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6 Blackradicalism and separate organisation
Through the 1970s, families became reunited in London, the community grew
and the shortage of decent housing became acute. At the same time, the recession
that followed the 1973 oil crisis provided fertile ground for the growth of racist
scapegoating and of racist violence encouraged by the far-right National Front.
Formed in 1967, the National Front reached a peak of support nationally in 1976
and, like Mosley’s British Union of Fascists before them, concentrated their
This essay presents the idea of James Baldwin as a freedom writer, the organizing idea of
my biography in progress. As a freedom writer, Baldwin was a revolutionary intellectual,
an essayist and novelist committed unfailingly to the realization of racial justice,
interracial political equality, and economic democracy. While the book is still in
process, this short essay narrates autobiographically how I came to meet and know
Baldwin’s work, explains in critical fashion my work in relation to existing biographies,
and reflects interpretively my thoughts-in- progress on this fascinating and captivating
figure of immense historical and social consequence.
James Baldwin’s Radicalism and the Evolution of His Thought on
This article traces the evolution of James Baldwin’s discourse on the
Arab–Israeli conflict as connected to his own evolution as a Black
thinker, activist, and author. It creates a nuanced trajectory of the
transformation of Baldwin’s thought on the Arab–Israeli conflict
and Black and Jewish relations in the U.S. This trajectory is created through
the lens of Baldwin’s relationship with some of the major radical Black
movements and organizations of the twentieth century: Malcolm X, Elijah Muhammad
and the Nation of Islam, and, finally, the Black Power movement, especially the
Black Panther Party. Using Baldwin as an example, the article displays the
Arab–Israeli conflict as a terrain Black radicals used to articulate
their visions of the nature of Black oppression in the U.S., strategies of
resistance, the meaning of Black liberation, and articulations of Black
identity. It argues that the study of Baldwin’s transformation from a
supporter of the Zionist project of nation-building to an advocate of
Palestinian rights and national aspirations reveals much about the ideological
transformations of the larger Black liberation movement.
This review essay compares the research methodologies and narrative strategies of
Baldwin biographies as well as their main claims. Analyzing these books in their
chronological order, it seeks to chart a history of book-length knowledge
production about the dynamics between Baldwin’s ideas, art, personal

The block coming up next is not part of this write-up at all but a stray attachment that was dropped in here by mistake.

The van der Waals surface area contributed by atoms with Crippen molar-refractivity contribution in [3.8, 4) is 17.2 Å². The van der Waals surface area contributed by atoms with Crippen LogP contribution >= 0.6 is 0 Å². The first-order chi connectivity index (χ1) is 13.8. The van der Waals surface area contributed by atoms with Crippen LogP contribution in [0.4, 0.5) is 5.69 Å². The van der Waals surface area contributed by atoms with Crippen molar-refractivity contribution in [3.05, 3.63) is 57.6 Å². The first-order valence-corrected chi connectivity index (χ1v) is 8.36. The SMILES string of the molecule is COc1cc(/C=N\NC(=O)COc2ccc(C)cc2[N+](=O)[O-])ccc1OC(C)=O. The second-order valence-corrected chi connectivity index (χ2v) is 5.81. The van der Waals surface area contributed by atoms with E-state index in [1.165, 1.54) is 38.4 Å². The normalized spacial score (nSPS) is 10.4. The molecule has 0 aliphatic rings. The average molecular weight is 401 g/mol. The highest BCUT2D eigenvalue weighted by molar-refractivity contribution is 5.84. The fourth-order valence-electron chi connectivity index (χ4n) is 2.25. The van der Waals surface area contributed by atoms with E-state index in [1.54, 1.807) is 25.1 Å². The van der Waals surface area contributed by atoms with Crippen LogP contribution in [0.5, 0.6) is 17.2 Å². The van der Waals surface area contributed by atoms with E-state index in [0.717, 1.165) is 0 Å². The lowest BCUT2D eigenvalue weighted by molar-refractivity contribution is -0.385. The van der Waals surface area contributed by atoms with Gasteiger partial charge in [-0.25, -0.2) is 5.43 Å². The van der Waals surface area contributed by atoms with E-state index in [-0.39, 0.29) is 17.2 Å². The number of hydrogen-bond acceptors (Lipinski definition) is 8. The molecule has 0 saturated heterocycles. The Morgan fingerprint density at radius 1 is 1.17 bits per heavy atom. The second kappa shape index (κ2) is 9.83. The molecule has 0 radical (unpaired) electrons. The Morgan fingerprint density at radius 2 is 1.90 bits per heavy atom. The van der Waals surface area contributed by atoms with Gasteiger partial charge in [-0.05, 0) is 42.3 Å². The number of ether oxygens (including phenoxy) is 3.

life, and public roles. The conclusion of this review essay heralds the future
of biographical research in Baldwin Studies. It also proposes two new narratives
about Baldwin: a chronicle of his responses to the Federal Bureau of
Investigation’s surveillance of him and a broader chronicle of his
responses to Cold War conservatism.
This exploration of one of the most concentrated immigrant communities in Britain combines a new narrative history, a theoretical analysis of the evolving relationship between progressive left politics and ethnic minorities, and a critique of political multiculturalism. Its central concern is the perennial question of how to propagate an effective radical politics in a multicultural society: how to promote greater equality that benefits both ethnic minorities and the wider population, and why so little has been achieved. It charts how the Bengali Muslims in London’s East End have responded to the pulls of class, ethnicity and religion; and how these have been differently reinforced by wider political movements. Drawing on extensive recorded interviews, ethnographic observation, and long sorties into the local archives, it recounts and analyses the experiences of many of those who took part in over six decades of political history that range over secular nationalism, trade unionism, black radicalism, mainstream local politics, Islamism, and the rise and fall of the Respect Coalition. Through this Bengali case study and examples from wider immigrant politics, it traces the development and adoption of the concepts of popular frontism and revolutionary stages theory and of the identity politics that these ideas made possible. It demonstrates how these theories and tactics have cut across class-based organisation and acted as an impediment to tackling cross-cultural inequality; and it argues instead for a left alternative that addresses fundamental socio-economic divisions.
‘Race Today cannot fail’: blackradicalism in the long 1980s
No discussion of the British left in the 1980s would be complete without an